Lettuce and Broccoli

Lettuce and broccoli both require similar nutrients from the soil which will lead to them competing against each other and reducing the yield of your harvest.

Ideally, you’d want to separate these two vegetable crops with a root vegetable, such as beets, carrots, or radishes as these vegetables do not heavily rely on the same nutrients to grow and will create a barrier between the other competing plant.

Potatoes and Sunflowers

If you are growing potatoes and sunflowers in your garden, do your best to separate the two. Sunflowers, like beans, actually produce a chemical called allelopathy. This chemical will weaken the growth of potatoes causing their harvest to be smaller in size and misshapen.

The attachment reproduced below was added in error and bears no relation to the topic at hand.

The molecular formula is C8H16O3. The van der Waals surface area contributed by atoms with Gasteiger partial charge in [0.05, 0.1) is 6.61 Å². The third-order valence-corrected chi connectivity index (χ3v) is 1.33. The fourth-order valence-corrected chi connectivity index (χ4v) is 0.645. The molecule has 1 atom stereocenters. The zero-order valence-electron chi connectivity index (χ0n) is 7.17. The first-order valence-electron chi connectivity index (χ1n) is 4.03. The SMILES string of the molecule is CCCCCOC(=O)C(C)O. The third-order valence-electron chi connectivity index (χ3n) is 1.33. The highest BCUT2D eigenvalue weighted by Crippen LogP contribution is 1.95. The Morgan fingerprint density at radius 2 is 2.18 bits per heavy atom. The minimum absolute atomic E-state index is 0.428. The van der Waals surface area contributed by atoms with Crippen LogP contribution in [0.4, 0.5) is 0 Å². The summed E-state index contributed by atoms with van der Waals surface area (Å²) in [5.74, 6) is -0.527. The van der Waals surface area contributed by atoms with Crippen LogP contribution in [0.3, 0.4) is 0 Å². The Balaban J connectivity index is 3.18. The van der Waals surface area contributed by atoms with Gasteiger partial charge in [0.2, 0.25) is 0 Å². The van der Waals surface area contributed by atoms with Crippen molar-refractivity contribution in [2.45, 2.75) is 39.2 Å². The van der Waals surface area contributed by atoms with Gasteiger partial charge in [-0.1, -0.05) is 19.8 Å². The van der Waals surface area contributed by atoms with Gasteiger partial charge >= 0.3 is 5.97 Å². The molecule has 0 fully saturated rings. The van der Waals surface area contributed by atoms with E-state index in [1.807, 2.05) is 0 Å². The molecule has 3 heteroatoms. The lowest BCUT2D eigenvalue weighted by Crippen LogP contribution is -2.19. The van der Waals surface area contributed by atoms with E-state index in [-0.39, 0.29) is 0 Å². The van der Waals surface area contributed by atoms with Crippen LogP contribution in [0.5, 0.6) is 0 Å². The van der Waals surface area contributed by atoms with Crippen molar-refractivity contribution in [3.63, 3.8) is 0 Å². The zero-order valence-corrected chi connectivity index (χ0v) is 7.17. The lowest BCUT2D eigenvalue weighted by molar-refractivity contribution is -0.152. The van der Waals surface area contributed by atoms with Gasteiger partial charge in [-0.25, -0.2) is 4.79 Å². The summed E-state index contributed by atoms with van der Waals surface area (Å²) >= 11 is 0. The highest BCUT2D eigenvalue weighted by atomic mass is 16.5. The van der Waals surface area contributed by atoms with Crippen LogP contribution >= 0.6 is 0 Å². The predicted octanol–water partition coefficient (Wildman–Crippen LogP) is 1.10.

However, do not be discouraged by sunflowers as their allelopathic chemical can be beneficial for your garden as it also lessens the growth of weeds!

Pumpkins and Zucchini

Pumpkins are voyaging garden plants, they like to spread and take up a lot of space. They will end up smothering and choking out any zucchini that competes for water, nutrients, and space. Pumpkins like to sprawl outward with their vines snaking up anything they can touch, this can be damaging to most other vegetable plants.

Both pumpkins and zucchinis are powerhouses when it comes to nutrient and water absorption. These vegetable plants produce massive fruits which makes them demanding for resources in the soil. It is best to separate pumpkin and zucchini plants in your garden so that they do not compete with each other.

Pumpkins and zucchinis will also cross-pollinate with each other, which can alter the vegetable’s look or size if grown again from the cross-pollinated seeds.